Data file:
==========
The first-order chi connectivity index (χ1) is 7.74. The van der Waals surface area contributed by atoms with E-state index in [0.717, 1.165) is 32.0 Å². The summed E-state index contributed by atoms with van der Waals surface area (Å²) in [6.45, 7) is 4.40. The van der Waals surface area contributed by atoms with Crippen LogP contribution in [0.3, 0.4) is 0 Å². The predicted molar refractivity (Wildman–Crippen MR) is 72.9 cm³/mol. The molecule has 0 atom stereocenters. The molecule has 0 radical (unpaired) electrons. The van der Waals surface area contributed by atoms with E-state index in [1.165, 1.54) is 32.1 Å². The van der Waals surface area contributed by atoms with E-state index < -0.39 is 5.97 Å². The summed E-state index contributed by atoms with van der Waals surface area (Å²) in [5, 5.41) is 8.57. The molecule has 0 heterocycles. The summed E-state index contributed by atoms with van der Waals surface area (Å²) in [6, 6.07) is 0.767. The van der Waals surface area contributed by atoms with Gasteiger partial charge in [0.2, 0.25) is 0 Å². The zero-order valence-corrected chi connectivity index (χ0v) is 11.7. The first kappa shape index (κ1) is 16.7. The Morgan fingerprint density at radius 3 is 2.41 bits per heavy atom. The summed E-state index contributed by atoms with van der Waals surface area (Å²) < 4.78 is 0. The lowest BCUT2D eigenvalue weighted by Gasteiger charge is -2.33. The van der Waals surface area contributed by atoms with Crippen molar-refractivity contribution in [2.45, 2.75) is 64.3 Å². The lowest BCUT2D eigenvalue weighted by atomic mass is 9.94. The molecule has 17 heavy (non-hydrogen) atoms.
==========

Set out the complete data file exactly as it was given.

The first-order chi connectivity index (χ1) is 7.74. The van der Waals surface area contributed by atoms with E-state index in [0.717, 1.165) is 32.0 Å². The summed E-state index contributed by atoms with van der Waals surface area (Å²) in [6.45, 7) is 4.40. The van der Waals surface area contributed by atoms with Crippen LogP contribution in [0.3, 0.4) is 0 Å². The predicted molar refractivity (Wildman–Crippen MR) is 72.9 cm³/mol. The molecule has 0 atom stereocenters. The molecule has 0 radical (unpaired) electrons. The van der Waals surface area contributed by atoms with E-state index in [1.165, 1.54) is 32.1 Å². The van der Waals surface area contributed by atoms with E-state index < -0.39 is 5.97 Å². The summed E-state index contributed by atoms with van der Waals surface area (Å²) in [5, 5.41) is 8.57. The molecule has 0 heterocycles. The summed E-state index contributed by atoms with van der Waals surface area (Å²) in [6, 6.07) is 0.767. The van der Waals surface area contributed by atoms with Gasteiger partial charge in [0.2, 0.25) is 0 Å². The zero-order valence-corrected chi connectivity index (χ0v) is 11.7. The first kappa shape index (κ1) is 16.7. The Morgan fingerprint density at radius 3 is 2.41 bits per heavy atom. The summed E-state index contributed by atoms with van der Waals surface area (Å²) < 4.78 is 0. The lowest BCUT2D eigenvalue weighted by Gasteiger charge is -2.33. The van der Waals surface area contributed by atoms with Crippen molar-refractivity contribution in [2.45, 2.75) is 64.3 Å². The lowest BCUT2D eigenvalue weighted by atomic mass is 9.94. The molecule has 17 heavy (non-hydrogen) atoms.